7. An 1894 history of tithing, beginning with Christian free-will offerings.p.50
8. Excerpts from a 1618 history of tithing by John Selden, the predecessor to all later historical studies and arguments against tithing, asserting that no tithing was paid to the original apostles.p.57
9. The 95 theses (1517) of Martin Luther apply today for the same reasons they did then, demonstrating that tithing and charity are mutually exclusive policies. p.62
10. James Talmage and The Great Apostasy -- An argument for replacing one divergent religious empire with another.  p.72
11. Incidents of shock and awe to introduce Christ's new gospel, powerful enough to change the world for 2000 years. Dire threats issued to any who attempt to distort the new gospel. These are views of restoration history we usually ignore. p.81
12. Discussion of FairMormon questions and answers on professional clergy, paid ministry, and tithing p.105.
13. The uncertain basis for today's LDS tithing policies. p.144
14. The use of "increase" vs. "interest" in tithing scriptures. p.153
15. The terrible performance statistics this paid ministry creates. p.160
16. The LDS church is finally being called to account. p.165

Section 3 -- Amending the Gospel

x17. Are all living prophets given unbounded powers to alter the gospel? [Christ did not. He quoted them and fulfilled them..]  Our path of prophecy has given us the same result as the Roman Catholic Church reached. Is that good? p.178
x18. Are the historical Scriptures now treated as Secondary sources of religious truth? (see prophetic powers)-p.191

Section 4 -- Creation vs. Evolution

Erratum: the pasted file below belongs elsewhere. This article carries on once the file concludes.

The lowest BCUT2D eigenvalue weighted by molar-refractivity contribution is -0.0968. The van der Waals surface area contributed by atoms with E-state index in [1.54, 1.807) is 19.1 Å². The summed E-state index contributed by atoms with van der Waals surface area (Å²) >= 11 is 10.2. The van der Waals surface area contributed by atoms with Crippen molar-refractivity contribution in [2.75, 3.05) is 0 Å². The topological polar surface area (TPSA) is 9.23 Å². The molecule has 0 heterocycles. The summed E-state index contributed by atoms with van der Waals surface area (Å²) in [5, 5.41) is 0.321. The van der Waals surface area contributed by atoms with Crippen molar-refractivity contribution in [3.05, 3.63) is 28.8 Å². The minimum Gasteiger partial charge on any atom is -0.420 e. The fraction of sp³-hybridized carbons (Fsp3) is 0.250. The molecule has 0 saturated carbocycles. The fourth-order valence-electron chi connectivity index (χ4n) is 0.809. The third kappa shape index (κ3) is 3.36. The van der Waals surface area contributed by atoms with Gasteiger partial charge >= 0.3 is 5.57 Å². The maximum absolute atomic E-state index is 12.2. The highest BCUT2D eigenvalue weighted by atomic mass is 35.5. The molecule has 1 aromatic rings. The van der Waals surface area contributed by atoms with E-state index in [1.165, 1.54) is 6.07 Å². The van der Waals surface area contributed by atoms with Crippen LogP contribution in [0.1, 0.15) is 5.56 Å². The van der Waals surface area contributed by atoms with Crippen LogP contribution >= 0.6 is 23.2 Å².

19. The Church drops creation and adopts atheistic organic evolution at BYU -- embracing the teachings of men presumably to increase membership and income. p.192

Section 5 -- Some Potential Charitable Activities

20. A major charitable activity suggestion concerning reducing abortions – much like occurred in Rome where saving discarded babies was a signature Christian activity. p.195
x21. Women's duties and opportunities under a proper program of charity -- A well-funded Relief Society. p.229
22. Creating and demonstrating a charity-based welfare system for the world. p.232 
23. A gospel-based program for developing countries. p.240

Section 6 -- Building Up Zion

24. Government corruption in Utah: Our non-Zion could be transformed into a Zion. p.241
25.  A breach of fiduciary duty by the LDS church. Straighten out church structure and procedures. The membership did not vote for that fraudulent takeover, which I call the lawyers' coup. "One man, no vote" – is our current condition. p.245
26. No time to relax. No "all is well in Zion." p.251
27. Other priestcraft Issues, including promoting one-world government on Satan's terms rather than resisting it. p.257

Section 7 -- Conclusions

28. LDS Church grand strategy: past, present, and possible future. p.270
29. Epilogue. p.278

Is The Church As True As The Gospel?
A Constitutional Approach

Section 1 -- Introduction